We can say from the start: only the market, land grabbers, agribusiness. And the PL 2633 (PL stands for Project of Law) – the notorious PL of Land Grabbing – is the greatest evidence of it. And well… Ricardo Salles, the minister for the Environment, also made it quite clear by saying that the coronavirus pandemic is a great opportunity to dismantle environmental regulation because everyone is looking elsewhere.
Due to the urgency and the growing concern of the international community in regard to the 2019 fires, Bolsonaro administration reacted with solutions aimed at market interests, which in no way cover the problems faced by the peoples of the Amazon. On the contrary, they put them at risk by favoring policies that benefit big companies and land grabbers and also by strengthening measures of nature financialization.
In the National Congress, projects that strengthen measures such as the PSA (Payment for Environmental Services, in English) have advanced, showing that the “solutions” pointed out by the Brazilian government is based on nature only by turning it into shares on the stock exchange market and money for companies – disregarding peoples who live and work on the land.
At the same time the government took the opportunity to move forward in the proposal of amnesty for land grabbers, expressed in PL 2633 – encouraging exactly the practice that is behind the increase in fires last year. Even in the midst of the coronavirus pandemic, PL 2633 can be voted at any time in Congress. If approved, it will further facilitate the action of invaders of public lands. For the Carta de Belém Group, “[…] the legislation allows liquidation of land and public assets at a bargain price in favor of medium and large land grabbers” – remembering that, meanwhile, “agrarian reform and the titling of collective territories remain paralyzed”. Those would be true solutions, but Bolsonaro thinks otherwise.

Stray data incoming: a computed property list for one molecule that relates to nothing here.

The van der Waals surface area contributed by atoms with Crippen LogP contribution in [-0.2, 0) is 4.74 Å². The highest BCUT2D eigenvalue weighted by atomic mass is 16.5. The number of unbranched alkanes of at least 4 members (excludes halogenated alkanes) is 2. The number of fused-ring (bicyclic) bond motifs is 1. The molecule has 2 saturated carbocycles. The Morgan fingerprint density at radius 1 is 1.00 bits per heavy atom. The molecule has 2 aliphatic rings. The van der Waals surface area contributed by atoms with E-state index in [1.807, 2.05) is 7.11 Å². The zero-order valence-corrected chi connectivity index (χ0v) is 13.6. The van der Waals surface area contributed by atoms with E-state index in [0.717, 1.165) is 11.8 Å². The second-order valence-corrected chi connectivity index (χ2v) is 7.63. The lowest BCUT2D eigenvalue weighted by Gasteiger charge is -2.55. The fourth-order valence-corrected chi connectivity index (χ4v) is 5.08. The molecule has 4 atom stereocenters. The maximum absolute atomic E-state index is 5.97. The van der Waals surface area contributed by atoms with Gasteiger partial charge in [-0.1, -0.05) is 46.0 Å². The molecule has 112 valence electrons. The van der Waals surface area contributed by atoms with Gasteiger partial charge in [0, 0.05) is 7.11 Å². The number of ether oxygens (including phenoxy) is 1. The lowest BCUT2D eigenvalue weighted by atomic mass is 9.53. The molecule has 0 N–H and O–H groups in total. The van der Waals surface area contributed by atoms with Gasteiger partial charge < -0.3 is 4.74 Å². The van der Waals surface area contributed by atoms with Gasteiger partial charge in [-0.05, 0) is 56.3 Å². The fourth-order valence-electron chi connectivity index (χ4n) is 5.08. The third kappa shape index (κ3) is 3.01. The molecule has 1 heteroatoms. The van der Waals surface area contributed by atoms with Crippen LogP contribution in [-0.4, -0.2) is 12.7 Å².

This is part 2 of the introduction to the story “What really happens in the Amazon Forest”. Browse content:
Part 1 (central page): What really happens in the Amazon Forest
Part 2: [you are here] Who is favored by Bolsonaro’s responses to the fires?
Part 3: The “win-win” of companies with the financialization of nature
Part 4: But after all, who is behind these crimes?
And also see: The siege explained on a map
In short, payment measures for environmental services are a way to monetize the relationship with nature; depending on financial flows, it may be interesting to preserve it, or maybe not. Such measures do not address the structural issues of the climate problem and do not protect the peoples and their territories: on the contrary, they leave them at the mercy of the large polluting industries, which invade the Amazon to “compensate” for their violations of rights elsewhere and for the pollution inherent to their activities.
The documentary “Green market: the financialization of nature” explains and denounces the false solutions that capitalism proposes for the evils it causes (in Portuguese).
The land, thus, only serves the mood of the market. Communities lose their autonomy over their own territories, transformed into assets on stock exchanges and “carbon capture farms”. This leads to the criminalization of ancestral practices and cultures.
It is to the Market that Bolsonaro and the Minister of Environment, Ricardo Salles, respond to, in detriment of the agro-socio-bio-diversity of the Amazon. This is as clear as could be: at a meeting with the president and all high members of government, Salles said that the coronavirus pandemic is a proper opportunity to dismantle environmental law – in order to benefit big companies. It is explicit: for them, the Amazon needs “capitalist solutions”: in other words, devastation, exploitation, privatization.
Back to the central page “What really happens in the Amazon Forest“
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